This is not the first major national public health litigation effort -- tobacco, fast food, and guns offer earlier blueprints -- but it has some unique features. First, unlike the litigation it most resembles -- tobacco -- the opioid narrative has a far more complicated chain of causation. Opioids, unlike tobacco, have an important therapeutic purpose; they are FDA approved as safe and effective; they are often prescribed by doctors for sound medical reasons; and then they wind their way from manufacturer, to distributor, to pharmacy, to patient. This complicates litigation because defendants can argue that intervening factors (including other defendants) make any single defendant's culpability hard to isolate.
Second, more than 400 of the opioid cases have now been consolidated before a single federal judge in a so-called "multidistrict litigation." That judge has chided the federal and state governments for punting the problem to the courts; he has made clear he thinks everyone is to blame; and has vowed to get a settlement, with systemic change as part of it, by the end of 2018 -- a breathtaking pace for resolution that makes his courtroom the game changer.
None of this is to say that litigation is the ideal way to solve a public health problem. Concerns abound about attorneys fees', conflicts of interests, inadequate settlement and the possible overreach of the presiding judge. But litigation has already spurred change in both the industry and the practice of medicine. It has played a central role in the public response to the epidemic. This article details that story.
Saturday, March 17, 2018
There has been a lot of coverage of Donald Trump’s relationship with Stephanie Clifford (known by her stage name Stormy Daniels), and the $130,000 payment she received in connection with a nondisclosure agreement during the heat of the 2016 presidential campaign.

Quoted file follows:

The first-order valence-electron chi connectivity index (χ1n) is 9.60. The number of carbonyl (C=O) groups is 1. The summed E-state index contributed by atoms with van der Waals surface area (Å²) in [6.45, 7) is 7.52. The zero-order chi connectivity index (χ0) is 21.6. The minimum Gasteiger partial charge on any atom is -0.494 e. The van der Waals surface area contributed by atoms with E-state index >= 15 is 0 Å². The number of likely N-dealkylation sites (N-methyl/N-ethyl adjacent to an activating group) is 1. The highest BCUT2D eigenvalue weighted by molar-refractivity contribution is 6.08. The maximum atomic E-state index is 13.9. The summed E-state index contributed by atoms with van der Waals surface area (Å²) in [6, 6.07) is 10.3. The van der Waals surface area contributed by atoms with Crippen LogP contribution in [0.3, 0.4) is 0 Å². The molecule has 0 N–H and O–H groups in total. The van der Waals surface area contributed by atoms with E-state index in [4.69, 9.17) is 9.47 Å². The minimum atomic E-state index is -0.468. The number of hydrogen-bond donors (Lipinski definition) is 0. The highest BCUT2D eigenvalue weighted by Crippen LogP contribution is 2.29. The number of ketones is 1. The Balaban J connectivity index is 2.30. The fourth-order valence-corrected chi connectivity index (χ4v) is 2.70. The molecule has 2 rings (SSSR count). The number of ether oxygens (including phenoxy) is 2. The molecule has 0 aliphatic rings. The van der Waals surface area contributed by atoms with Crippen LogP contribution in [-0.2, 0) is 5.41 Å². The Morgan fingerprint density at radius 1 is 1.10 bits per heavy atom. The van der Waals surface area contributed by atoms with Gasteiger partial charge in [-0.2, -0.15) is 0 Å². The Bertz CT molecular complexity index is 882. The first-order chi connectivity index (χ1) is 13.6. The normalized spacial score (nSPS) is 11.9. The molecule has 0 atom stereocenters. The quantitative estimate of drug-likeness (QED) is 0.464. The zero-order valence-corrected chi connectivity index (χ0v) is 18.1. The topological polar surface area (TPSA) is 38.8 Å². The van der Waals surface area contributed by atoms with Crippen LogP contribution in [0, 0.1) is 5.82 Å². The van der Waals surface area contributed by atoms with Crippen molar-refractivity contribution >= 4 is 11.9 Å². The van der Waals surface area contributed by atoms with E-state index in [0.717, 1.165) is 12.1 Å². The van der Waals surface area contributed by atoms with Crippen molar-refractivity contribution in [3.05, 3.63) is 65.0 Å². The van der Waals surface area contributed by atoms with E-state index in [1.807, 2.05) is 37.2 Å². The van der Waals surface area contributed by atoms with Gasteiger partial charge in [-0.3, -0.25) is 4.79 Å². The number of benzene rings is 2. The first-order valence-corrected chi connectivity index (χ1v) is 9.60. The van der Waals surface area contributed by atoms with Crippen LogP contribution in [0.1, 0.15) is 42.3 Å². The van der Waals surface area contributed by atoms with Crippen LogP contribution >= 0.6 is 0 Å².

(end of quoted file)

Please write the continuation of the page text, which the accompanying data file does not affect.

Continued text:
Earlier this month, Clifford filed a lawsuit against Trump and Essential Consultants, LLC, in California state court (Los Angeles County). Essential Consultants, which was a party to the nondisclosure agreement, is apparently a Delaware LLC, and Trump attorney Michael Cohen is its sole member. Clifford’s complaint seeks a declaration that the “Hush Agreement” is unenforceable.
Yesterday, Essential Consultants removed the case to federal court. The notice alleges that, for purposes of diversity jurisdiction, Clifford is a Texas citizen and Trump and Essential Consultants are New York citizens. It also alleges that “the value of the object of the litigation” exceeds $75,000. The federal case has been docketed as Clifford v. Trump, No. 2:18-cv-02217 (C.D. Cal.)
Donald Trump filed a separate document joining in Essential Consultants’ notice of removal. This appears to be his effort to comply with 28 U.S.C. § 1446(b)(2)(A), which provides: “When a civil action is removed solely under section 1441(a), all defendants who have been properly joined and served must join in or consent to the removal of the action.”
You can find more coverage of the removal to federal court here: